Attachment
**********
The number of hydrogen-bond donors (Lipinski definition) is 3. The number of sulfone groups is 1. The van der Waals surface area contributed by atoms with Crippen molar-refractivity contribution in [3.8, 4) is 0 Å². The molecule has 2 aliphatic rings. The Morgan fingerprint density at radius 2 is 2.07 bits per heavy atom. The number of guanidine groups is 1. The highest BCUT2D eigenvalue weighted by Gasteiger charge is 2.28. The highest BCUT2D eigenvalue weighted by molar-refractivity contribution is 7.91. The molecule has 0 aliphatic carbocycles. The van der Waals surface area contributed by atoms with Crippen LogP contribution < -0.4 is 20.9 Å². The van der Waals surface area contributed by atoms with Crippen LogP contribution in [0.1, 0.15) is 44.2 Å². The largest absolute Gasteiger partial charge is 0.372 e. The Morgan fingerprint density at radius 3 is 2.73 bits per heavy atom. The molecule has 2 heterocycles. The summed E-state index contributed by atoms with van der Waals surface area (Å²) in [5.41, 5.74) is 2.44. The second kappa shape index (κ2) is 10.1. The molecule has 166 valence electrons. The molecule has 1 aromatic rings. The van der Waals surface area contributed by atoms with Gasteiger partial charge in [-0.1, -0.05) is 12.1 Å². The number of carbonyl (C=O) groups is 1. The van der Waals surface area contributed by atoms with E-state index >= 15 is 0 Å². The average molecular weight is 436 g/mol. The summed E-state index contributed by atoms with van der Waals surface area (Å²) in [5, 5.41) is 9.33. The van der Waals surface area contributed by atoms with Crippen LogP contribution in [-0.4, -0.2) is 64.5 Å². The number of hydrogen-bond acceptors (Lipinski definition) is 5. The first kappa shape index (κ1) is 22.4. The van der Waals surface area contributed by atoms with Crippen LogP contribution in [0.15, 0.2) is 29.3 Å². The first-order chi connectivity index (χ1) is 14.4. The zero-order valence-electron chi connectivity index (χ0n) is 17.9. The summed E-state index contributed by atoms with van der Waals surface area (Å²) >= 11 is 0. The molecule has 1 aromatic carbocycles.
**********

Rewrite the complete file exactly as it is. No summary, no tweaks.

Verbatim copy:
The number of hydrogen-bond donors (Lipinski definition) is 3. The number of sulfone groups is 1. The van der Waals surface area contributed by atoms with Crippen molar-refractivity contribution in [3.8, 4) is 0 Å². The molecule has 2 aliphatic rings. The Morgan fingerprint density at radius 2 is 2.07 bits per heavy atom. The number of guanidine groups is 1. The highest BCUT2D eigenvalue weighted by Gasteiger charge is 2.28. The highest BCUT2D eigenvalue weighted by molar-refractivity contribution is 7.91. The molecule has 0 aliphatic carbocycles. The van der Waals surface area contributed by atoms with Crippen LogP contribution < -0.4 is 20.9 Å². The van der Waals surface area contributed by atoms with Crippen LogP contribution in [0.1, 0.15) is 44.2 Å². The largest absolute Gasteiger partial charge is 0.372 e. The Morgan fingerprint density at radius 3 is 2.73 bits per heavy atom. The molecule has 2 heterocycles. The summed E-state index contributed by atoms with van der Waals surface area (Å²) in [5.41, 5.74) is 2.44. The second kappa shape index (κ2) is 10.1. The molecule has 166 valence electrons. The molecule has 1 aromatic rings. The van der Waals surface area contributed by atoms with Gasteiger partial charge in [-0.1, -0.05) is 12.1 Å². The number of carbonyl (C=O) groups is 1. The van der Waals surface area contributed by atoms with E-state index >= 15 is 0 Å². The average molecular weight is 436 g/mol. The summed E-state index contributed by atoms with van der Waals surface area (Å²) in [5, 5.41) is 9.33. The van der Waals surface area contributed by atoms with Crippen LogP contribution in [-0.4, -0.2) is 64.5 Å². The number of hydrogen-bond acceptors (Lipinski definition) is 5. The first kappa shape index (κ1) is 22.4. The van der Waals surface area contributed by atoms with Crippen LogP contribution in [0.15, 0.2) is 29.3 Å². The first-order chi connectivity index (χ1) is 14.4. The zero-order valence-electron chi connectivity index (χ0n) is 17.9. The summed E-state index contributed by atoms with van der Waals surface area (Å²) >= 11 is 0. The molecule has 1 aromatic carbocycles.